Dr. Masaki is associate professor of Systematic Theology and director of the Master of Sacred Theology (S.T.M.) Program at Concordia Theological Seminary (CTSFW), Fort Wayne, Indiana. Dr. Masaki joined the faculty in the spring of 2001 after serving as missionary-at-large and pastor in Ridgewood and Bergen County, New Jersey (1991–98), and engaging in doctoral study at Concordia Seminary, St. Louis (1998–2000). He was ordained into the Office of the Holy Ministry in 1991.
Born and raised in Kobe, Japan, he graduated from Rødde Folkehøgskole near Trøndhelm, Norway (1979), and received his B.A. (1985) and M.A. (1987) in Social Work and Counseling from Kwansei Gakuin University, Nishinomiya, Japan, and his M.Div. with an emphasis in Missiology (1991) and S.T.M. in Systematic Theology with a minor in Liturgics (1998) from CTSFW. In 2005, he successfully defended his dissertation, “The Confessional Liturgical Revival of Theodor Kliefoth and the Works of Liturgical Revision of the Preface in Nineteenth-century Sweden: The Vitality of the Lord’s Supper as Confessed in ‘He Alone Is Worthy!’” and earned his Ph.D. in Doctrinal Theology from Concordia Seminary, St. Louis.
The areas of his teaching include dogmatics, Lutheran Confessions, Luther studies and liturgics. While his particular interest remains in the doctrine of the proper distinction between Law and Gospel, the Lord’s Supper and the Office of the Holy Ministry, his sense of appreciation for the legacy of Dr. Luther and the vitality of the Book of Concord is ever growing.
He is the author of Community: We Are Not Alone by Concordia Publishing House (2007) and He Alone Is Worthy!: The Vitality of the Lord's Supper in Theodor Kliefoth and in the Swedish Liturgy of the Nineteenth Century by Församlingsförlaget of Göteborg, Sweden (2013). His articles are found in Concordia Theological Quarterly, Lutheran Quarterly, Lutheran Theological Review, Logia, Homiletics, For the Life of the World, Concordia Pulpit Resources, Kwansei Gakuin Sociology Department Studies, Kyrka och Folk, and Journal of Lutheran Mission, for which he serves as contributing editor. He attends the International Congress on Luther Research regularly.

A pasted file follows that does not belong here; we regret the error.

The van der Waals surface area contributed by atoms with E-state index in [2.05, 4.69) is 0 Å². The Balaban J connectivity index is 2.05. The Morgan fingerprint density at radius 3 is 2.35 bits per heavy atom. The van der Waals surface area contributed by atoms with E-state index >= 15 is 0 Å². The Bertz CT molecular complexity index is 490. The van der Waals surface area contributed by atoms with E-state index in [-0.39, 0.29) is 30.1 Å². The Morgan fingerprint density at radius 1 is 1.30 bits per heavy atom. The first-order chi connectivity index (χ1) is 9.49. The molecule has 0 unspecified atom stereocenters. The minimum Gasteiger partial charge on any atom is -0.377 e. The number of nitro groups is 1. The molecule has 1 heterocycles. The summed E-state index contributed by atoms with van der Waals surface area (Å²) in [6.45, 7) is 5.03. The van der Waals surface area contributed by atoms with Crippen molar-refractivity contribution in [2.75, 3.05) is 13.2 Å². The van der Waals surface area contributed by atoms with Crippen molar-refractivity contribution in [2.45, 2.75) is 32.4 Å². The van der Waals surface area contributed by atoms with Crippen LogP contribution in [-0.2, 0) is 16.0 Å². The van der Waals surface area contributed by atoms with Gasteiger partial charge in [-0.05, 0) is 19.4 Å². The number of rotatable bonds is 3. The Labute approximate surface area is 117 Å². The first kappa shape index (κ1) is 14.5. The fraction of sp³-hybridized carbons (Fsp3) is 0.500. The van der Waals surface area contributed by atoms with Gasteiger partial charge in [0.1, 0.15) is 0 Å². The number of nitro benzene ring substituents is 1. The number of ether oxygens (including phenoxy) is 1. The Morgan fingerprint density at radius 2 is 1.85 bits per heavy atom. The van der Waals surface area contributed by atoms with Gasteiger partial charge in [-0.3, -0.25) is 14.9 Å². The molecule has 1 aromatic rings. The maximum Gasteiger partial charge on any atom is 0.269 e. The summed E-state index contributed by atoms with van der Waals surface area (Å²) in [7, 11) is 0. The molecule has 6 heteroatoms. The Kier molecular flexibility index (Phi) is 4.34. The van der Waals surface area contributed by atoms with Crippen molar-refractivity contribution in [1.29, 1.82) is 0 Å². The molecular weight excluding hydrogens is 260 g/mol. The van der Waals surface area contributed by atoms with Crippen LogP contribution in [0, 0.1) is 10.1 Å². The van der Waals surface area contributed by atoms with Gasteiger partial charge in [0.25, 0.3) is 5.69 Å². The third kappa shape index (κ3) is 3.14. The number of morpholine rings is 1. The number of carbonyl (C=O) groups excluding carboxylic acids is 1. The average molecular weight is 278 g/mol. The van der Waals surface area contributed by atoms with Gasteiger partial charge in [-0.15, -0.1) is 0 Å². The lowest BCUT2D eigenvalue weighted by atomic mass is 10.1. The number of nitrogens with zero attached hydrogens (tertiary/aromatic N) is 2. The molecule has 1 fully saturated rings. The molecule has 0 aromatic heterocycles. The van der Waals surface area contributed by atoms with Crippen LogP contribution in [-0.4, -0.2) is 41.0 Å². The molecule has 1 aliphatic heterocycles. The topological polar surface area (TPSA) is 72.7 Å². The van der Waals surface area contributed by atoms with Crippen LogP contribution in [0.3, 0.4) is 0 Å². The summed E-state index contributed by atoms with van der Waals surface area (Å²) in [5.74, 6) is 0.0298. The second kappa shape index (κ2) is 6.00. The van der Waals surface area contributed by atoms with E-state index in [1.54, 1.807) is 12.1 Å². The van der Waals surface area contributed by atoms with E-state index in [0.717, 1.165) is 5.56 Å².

In addition to serving at the Seminary, Dr. Masaki has represented the Seminary and the Synod by teaching and presenting essays in Brazil, Haiti, India, Japan, Korea, Lithuania, Russia, Denmark, Finland, Sweden, Norway, Germany, Tanzania and Ethiopia.
He has served for The Lutheran Church—Missouri Synod as member of the Board for District and Congregational Services (1995–2004), the Liturgy Committee of the Lutheran Hymnal Project, the Commission on Worship (1998–present) and the Commission on Doctrinal Review (2010–present).

Mark C. Mattes. Ph.D.

Dr. Mark Mattes is the Chair of the Theology and Philosophy Departments at Grand View University, Des Moines, Iowa. He served in parish ministry in Illinois and Wisconsin prior to his present call. He holds a Ph.D. from The University of Chicago. He is the author of The Role of Justification in Contemporary Theology (Eerdmans, 2004), is a co-translator of several of Oswald Bayer’s books and essays, and is a co-editor of two volumes of collected essays of Gerhard Forde, as well as numerous other essays and reviews.



John G. Nordling, Ph.D.